The petition would then be presented to the South Royalton School Board, which would have to hold a new vote within 60 days.

The Re-Vote Committee is now working to gather the signatures needed to submit the petition by May 10. Smith said that the revote would need to be warned for 30 days, which would leave little margin for error before the July 1 deadline under Act 46.

State Rep. David Ainsworth, R-Royalton, said he felt it’s too soon for the town to revisit a decision that was just made so decisively.

“I suggest they talk to people, or do surveys and find out what the reasons were for voting yes or no,” he said, and “try to make a summation of what to do, or not do, from there.”

Ainsworth said he is advocating for S. 122, a bill that would extend the Act 46 deadline beyond July 1, which would give the town time to consider other alternatives.

The House Education Committee passed an amendment to S. 122 last week, clearing the way for it to come to the floor for a vote sometime this week.

Smith, the former School Board member, said that giving Royalton more time wouldn’t matter because its only viable merging partners are Rochester and Bethel, which have already committed to the plan on the table.

“What other options does Royalton have?” she said. Under the law, Smith said, Tunbridge and Sharon are not legal merging partners, and proposals that involve Randolph or Hartford are fundamentally objectionable.

The proposed bill would expand the types of school district governance structures allowed under Act 46, but it was not immediately clear how those changes, if approved, might impact Royalton and other towns in the White River Valley Supervisory Union.

Yuliya Ballou, who helped to organize opposition to the consolidation in Royalton, declined to comment, instead referring questions to a handful of other consolidation opponents. Efforts to contact those opponents were unsuccessful.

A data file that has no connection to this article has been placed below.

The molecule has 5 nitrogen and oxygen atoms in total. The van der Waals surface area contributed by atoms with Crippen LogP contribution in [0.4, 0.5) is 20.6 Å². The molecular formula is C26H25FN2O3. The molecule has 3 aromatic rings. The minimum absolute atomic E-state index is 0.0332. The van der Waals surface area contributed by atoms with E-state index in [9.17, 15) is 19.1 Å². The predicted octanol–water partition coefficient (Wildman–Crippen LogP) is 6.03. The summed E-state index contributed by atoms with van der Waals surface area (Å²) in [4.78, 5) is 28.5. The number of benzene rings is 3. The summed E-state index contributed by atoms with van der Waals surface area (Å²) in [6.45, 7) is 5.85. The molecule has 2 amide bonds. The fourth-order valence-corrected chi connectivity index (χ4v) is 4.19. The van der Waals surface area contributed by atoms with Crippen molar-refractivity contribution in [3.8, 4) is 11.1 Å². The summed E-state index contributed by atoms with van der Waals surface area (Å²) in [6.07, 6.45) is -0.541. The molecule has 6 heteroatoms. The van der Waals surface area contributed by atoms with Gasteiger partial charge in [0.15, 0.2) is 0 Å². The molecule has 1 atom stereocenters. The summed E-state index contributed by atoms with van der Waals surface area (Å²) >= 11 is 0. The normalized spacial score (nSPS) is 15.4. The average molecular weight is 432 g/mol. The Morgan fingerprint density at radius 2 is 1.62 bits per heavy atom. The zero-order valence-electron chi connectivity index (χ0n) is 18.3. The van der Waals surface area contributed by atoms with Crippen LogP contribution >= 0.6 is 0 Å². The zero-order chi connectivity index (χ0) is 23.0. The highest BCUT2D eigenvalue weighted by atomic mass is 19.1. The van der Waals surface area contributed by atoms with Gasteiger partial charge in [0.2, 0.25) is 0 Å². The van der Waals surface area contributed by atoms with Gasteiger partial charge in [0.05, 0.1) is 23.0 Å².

Geo Honigford, who was the most vocal proponent of the merger among the five-member Act 46 Merger Study Committee, said he is not a part of the Re-Vote Committee effort, but would happily cast another vote in favor.

“I think I would be a distraction if I were involved,” he said.

John Olmstead, a former South Royalton School Board member who helped form the Re-Vote Committee, suggested the vote failed because the change was so fundamental to the community.

“It can bring out strong feelings that sometimes help and hurt the process,” he said.

Olmstead said the new committee is emphasizing outreach to the community.

“It had more to do with all segments of the community struggling to recognize the financial, governance and educational benefits to the community,” he said. “Regardless of which side of the question you’re on, all want the best for our kids. In considering a revote, the goal is make that information known so a fully informed decision can be made.”

The Re-Vote Committee is scheduled to meet next at 7 p.m. on Monday in the South Royalton School cafeteria.

Matt Hongoltz-Hetling can be reached at or 603-727-3211.